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Wednesday, 22 September 2010

Wen the Premier Speaks...

Over two weeks after trouble first flared up between China and Japan, the situation has developed such that calls for the release of the fisherman being held in Japanese custody have now started to come from the very heart of China's government.  After protests from the Foreign Ministry have proved fruitless in softening Tokyo's stance on the Diaoyu Islands issue, Wen Jiabao (China's Premier) took the opportunity on Tuesday while at the centre of internal diplomacy (the United Nations in New York) to once again demand the release of the Chinese captain.  According to Xinhua, Wen made a personal plea to Japan to put an end to the affair, while at the same time warning of the harsh measures to come should Beijing's demands not be met.

There is no doubt in the mind of the Chinese government over who is responsible for the mounting tension- Wen laid the blame firmly and exclusively at Japan's door, and it is clear that the PRC is still looking for Japan to end the crisis itself rather than force China's hand.  If the former does occur, this will be an indirect acknowledgement that Tokyo bares the brunt of the blame for causing the controversy, making such an occurence seem unlikely at the moment.  The Premier's decision to raise the issue while at a United Nations conference also reflects the desire of both sides to gain international recognition for their respective standpoints.  In an environment swarming with diplomats, Wen's words won't have fallen deaf ears, though it does not seem that international opinion has entirely succumbed to this latest Chinese publicity move.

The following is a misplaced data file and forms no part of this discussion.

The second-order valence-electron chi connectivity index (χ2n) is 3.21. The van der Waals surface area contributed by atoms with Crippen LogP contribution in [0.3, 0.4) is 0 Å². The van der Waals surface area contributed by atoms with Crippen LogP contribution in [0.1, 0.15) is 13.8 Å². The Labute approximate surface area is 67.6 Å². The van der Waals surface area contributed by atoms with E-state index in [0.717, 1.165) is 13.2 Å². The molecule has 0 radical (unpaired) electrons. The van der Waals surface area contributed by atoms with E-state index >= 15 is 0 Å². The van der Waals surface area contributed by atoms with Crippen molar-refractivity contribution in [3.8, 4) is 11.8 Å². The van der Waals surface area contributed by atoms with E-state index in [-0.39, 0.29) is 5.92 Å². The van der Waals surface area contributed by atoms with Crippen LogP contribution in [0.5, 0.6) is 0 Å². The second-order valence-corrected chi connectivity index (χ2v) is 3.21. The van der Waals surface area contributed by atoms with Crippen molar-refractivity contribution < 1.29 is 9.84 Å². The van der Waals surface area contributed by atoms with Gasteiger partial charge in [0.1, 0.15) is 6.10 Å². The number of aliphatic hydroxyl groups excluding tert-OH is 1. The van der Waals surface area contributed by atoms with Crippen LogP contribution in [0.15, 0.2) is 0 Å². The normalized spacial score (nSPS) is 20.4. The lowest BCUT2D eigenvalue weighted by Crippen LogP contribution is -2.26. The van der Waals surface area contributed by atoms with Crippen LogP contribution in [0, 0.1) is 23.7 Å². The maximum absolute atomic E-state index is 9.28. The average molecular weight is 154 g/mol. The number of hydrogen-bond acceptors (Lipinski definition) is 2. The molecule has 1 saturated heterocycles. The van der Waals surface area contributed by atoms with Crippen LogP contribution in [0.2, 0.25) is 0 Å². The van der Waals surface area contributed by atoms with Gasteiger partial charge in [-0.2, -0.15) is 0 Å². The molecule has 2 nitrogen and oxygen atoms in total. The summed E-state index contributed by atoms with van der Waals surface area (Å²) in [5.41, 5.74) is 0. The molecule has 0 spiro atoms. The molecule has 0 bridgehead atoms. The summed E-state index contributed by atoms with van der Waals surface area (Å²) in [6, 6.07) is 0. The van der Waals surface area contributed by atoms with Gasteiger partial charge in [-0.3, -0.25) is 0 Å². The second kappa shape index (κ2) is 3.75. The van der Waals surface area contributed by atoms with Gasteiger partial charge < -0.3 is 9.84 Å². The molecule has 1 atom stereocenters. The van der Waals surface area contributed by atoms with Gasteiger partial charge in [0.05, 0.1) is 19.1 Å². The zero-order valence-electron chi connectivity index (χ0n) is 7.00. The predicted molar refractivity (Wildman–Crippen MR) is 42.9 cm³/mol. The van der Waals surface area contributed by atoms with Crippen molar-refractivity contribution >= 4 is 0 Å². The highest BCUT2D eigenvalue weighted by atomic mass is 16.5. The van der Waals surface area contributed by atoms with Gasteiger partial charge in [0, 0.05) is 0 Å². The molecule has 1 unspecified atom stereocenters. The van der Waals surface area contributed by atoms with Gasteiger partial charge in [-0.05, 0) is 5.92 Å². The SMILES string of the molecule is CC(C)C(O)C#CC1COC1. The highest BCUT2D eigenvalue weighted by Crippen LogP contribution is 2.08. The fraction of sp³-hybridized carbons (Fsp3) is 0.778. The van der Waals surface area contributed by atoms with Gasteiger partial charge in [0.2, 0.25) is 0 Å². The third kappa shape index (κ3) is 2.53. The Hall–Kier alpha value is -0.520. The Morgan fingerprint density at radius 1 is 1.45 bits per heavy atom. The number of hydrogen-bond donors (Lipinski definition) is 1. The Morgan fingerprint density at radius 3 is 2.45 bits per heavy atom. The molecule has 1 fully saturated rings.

What should be of more concern to other nations is the rapid breakdown in the Sino-Japanese dialogue that has happened in the last few days.  With China refusing to meet the Japanese delegation at the United Nations, and with exchanges at a ministerial and provincial also temporarily suspended, the number of avenues in which Chinese and Japanese negotiators can interact is diminishing.  As a result, Beijing has been confined to repeatedly protesting its sovereignty over the Diaoyu area and issuing call after call for the release of the captain, and a possible Japanese desire to come to the negotiating table has been unable to express itself in any meaningful way.  No doubt, as long as China is not prepared to risk a direct move and as long as Japan sticks to its guns, the remainder of this week will see more of the same.

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